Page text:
China, Russia and cartels pose rising threats in hemisphere, U.S. commander says

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The world’s attention may be focused on the fighting in Ukraine and the posturing over Taiwan, but there’s plenty to worry about closer to home, the commander of U.S. military forces in Latin America said Thursday.

The U.S. is also willing to replace Russian military firepower now used by armies in Latin America so it can be shipped to Ukraine to help Kyiv fight off Russian invaders, Army Gen. Laura Richardson, the head of U.S. Southern Command, told a Washington think tank.

“We have a lot at stake. This region matters,” Gen. Richardson said. “It has a lot to do with national security. We need to step up our game.”

While leftist regimes Cuba, Venezuela and Nicaragua are considered firmly in Moscow’s camp, Gen. Richardson said Washington is working with other countries in South America that still use military hardware that originated in Russia, which she called her “No. 2 adversary in the region.”

“A total of nine [countries] have Russian equipment in them and we are working to replace that Russian equipment with United States equipment,” Gen. Richardson said in the online conversation hosted by the Atlantic Council.

Gen. Richardson considers Russia and China, both of whom have reached out to Central and South American states in recent years, to be “malign state actors” in the region. 

“This is very concerning to me — to see the tentacles of the [People’s Republic of China] in the countries of the Western Hemisphere,” she said. “We are very much in a strategic competition in the Western Hemisphere.”

China’s ever-expanding footprint in South America has long worried U.S. strategists. Beijing’s trade footprint in the region has grown from $18 billion in 2002 to $450 billion now. The trade is predicted to be about $750 billion in the near future, she said.

Beijing has at least 30 port facilities scattered throughout the region, including five located on the Pacific and Atlantic sides of the Panama Canal. It operates a satellite tracking station in Argentina that reports to the People’s Liberation Army and has no oversight from local officials in Buenos Aires.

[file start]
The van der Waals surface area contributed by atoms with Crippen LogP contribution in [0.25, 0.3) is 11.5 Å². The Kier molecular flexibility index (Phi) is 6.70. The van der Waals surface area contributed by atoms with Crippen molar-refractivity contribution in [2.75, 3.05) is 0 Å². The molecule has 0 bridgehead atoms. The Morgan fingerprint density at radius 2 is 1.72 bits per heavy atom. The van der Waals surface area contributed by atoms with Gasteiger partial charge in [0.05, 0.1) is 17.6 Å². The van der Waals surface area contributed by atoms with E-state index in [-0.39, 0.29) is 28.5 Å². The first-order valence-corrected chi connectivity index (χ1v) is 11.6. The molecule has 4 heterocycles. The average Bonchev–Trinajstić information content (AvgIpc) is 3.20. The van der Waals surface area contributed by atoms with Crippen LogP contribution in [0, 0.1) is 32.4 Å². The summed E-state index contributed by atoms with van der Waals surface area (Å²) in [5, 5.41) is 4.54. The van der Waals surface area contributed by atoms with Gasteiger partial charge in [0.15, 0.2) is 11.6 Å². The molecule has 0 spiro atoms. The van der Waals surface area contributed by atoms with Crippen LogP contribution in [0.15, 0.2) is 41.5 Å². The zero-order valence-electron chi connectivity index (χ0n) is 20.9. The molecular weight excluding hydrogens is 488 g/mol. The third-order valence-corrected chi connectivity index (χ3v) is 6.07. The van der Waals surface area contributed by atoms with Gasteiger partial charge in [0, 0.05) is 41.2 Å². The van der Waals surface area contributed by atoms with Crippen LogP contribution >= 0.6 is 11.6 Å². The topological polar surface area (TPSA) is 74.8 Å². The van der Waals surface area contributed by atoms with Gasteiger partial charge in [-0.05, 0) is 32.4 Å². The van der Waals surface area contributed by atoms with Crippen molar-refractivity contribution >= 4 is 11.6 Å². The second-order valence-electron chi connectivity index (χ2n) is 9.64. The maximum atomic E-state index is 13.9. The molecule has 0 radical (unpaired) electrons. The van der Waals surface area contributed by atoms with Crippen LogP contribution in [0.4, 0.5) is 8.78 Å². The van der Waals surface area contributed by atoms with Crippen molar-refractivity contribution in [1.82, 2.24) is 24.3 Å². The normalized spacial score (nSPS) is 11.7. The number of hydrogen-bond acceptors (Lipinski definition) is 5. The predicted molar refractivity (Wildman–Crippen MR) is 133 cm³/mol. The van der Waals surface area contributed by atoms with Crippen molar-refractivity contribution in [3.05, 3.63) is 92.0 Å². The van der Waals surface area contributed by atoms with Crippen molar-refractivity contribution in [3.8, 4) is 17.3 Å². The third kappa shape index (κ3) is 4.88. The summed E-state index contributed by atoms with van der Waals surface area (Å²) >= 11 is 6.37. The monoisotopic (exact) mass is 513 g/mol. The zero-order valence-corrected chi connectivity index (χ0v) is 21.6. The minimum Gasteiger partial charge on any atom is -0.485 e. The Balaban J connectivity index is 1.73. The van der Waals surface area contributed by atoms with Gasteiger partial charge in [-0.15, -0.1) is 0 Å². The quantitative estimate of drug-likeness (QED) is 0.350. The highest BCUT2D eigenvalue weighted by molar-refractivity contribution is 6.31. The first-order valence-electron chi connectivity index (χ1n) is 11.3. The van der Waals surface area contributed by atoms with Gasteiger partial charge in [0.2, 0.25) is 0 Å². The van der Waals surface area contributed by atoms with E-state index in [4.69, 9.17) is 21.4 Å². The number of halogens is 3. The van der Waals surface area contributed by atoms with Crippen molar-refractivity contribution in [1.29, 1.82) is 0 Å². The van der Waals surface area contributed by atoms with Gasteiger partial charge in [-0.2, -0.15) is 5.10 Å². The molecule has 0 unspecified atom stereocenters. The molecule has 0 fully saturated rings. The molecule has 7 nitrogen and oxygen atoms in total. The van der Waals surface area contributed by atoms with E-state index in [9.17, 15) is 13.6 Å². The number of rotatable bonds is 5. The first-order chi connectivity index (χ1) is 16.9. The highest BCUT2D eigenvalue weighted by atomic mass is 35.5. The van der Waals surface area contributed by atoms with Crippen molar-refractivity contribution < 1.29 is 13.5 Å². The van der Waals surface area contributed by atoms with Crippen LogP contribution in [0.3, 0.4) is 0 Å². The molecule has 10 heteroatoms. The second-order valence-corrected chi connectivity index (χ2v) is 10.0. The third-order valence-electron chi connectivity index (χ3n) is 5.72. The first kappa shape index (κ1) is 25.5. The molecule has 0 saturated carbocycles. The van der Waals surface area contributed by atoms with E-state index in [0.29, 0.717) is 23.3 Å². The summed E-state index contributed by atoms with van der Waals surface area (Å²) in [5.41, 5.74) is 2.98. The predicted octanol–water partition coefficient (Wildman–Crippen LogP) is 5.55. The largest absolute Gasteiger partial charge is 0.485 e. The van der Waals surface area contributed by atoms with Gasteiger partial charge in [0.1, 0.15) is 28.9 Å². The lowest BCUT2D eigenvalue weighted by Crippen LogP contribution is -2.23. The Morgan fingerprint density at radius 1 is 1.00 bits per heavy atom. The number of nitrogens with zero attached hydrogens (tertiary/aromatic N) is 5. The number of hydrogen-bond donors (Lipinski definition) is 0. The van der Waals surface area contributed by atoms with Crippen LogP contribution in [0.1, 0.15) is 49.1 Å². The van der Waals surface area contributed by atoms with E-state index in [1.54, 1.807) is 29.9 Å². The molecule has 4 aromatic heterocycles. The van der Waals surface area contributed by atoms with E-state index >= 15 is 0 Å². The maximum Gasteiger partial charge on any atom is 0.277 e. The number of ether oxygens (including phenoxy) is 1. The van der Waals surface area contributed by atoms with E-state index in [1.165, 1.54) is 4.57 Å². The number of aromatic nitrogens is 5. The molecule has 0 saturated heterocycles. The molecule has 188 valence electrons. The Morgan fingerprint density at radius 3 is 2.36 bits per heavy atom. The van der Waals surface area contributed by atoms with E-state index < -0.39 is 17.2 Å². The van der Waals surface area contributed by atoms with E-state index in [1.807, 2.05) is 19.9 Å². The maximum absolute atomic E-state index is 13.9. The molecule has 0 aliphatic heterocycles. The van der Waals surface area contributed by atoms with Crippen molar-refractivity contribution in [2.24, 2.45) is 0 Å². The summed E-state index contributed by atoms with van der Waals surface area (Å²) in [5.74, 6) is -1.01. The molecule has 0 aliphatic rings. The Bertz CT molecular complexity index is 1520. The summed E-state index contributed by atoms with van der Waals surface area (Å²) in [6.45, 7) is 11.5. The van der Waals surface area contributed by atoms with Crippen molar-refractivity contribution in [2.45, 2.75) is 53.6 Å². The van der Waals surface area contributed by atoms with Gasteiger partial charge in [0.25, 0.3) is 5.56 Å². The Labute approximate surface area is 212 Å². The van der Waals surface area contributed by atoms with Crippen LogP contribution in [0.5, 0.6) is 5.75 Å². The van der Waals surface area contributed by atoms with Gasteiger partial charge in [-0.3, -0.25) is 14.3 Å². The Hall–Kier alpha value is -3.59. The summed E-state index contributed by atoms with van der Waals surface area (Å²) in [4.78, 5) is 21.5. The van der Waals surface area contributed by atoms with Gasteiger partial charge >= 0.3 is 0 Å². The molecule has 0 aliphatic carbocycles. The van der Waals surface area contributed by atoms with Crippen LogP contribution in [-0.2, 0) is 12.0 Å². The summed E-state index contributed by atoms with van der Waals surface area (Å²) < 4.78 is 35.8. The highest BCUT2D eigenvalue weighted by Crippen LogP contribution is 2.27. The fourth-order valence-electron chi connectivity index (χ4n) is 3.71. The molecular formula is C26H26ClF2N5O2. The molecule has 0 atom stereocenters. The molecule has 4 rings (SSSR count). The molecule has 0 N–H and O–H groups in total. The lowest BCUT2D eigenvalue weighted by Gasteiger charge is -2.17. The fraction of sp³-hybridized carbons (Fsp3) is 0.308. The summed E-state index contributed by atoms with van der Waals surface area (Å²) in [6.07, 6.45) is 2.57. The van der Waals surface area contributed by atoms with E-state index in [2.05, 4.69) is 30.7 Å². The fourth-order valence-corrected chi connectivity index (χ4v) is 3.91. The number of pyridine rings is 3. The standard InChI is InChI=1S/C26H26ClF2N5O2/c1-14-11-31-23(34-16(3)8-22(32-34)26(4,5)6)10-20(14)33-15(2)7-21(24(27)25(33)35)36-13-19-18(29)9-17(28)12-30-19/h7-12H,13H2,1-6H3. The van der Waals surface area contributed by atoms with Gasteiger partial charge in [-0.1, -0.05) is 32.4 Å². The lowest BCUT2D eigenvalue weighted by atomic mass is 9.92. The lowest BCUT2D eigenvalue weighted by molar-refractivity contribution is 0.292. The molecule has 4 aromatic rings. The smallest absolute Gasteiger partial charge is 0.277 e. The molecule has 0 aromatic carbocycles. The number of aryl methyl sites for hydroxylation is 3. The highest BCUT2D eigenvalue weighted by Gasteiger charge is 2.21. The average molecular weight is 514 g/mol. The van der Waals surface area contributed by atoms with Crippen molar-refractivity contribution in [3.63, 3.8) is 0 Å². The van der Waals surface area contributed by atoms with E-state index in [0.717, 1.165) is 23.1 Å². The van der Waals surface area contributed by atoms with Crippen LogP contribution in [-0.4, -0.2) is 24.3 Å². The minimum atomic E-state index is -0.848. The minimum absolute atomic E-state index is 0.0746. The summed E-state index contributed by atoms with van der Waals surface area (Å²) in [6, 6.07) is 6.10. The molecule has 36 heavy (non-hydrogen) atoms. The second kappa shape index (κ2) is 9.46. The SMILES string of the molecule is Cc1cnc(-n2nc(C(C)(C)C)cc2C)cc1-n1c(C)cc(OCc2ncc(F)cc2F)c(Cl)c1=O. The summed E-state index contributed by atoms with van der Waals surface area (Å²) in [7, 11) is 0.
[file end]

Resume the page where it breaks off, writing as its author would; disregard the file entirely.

“I worry about these dual-use, state-owned enterprises that pop up” from China, Gen. Richardson said. “I worry about the dual-use capability, being able to flip them around and use them for the military.”

At least seven Chinese-owned banks are also operating in Latin America, making heavy infrastructure investments that outpace the U.S. presence. Much of the region is struggling economically and Beijing is willing to write checks now. Even with strings attached, it is a tempting deal that many are unable to pass up.

“The people are getting impatient. They need help now,” Gen. Richardson said. “We are just not investing in the region as we could or should be.”

Even as it struggles in Ukraine, Moscow continues to cultivate relationships with countries like Cuba, Venezuela and Nicaragua. High-level Russian delegations visited all three countries just before the invasion of Ukraine 11 months ago, Gen. Richardson said.

“They will keep up those relationships for as long as they can to keep their foothold in the region,” she said. “The more they can sow that insecurity [and] that instability, they can keep countries looking away from the United States and away from democracy.”

She said her third major concern in Latin America is the drug cartels and other transnational criminal organizations. The groups are responsible for about $310 billion worth of criminal activity in the region every year, including funds derived from narcotics trafficking and human smuggling.

“They sow insecurity and instability in the region, which allows the malign state actors such as [China] and Russia to move in and to flourish,” Gen. Richardson said.

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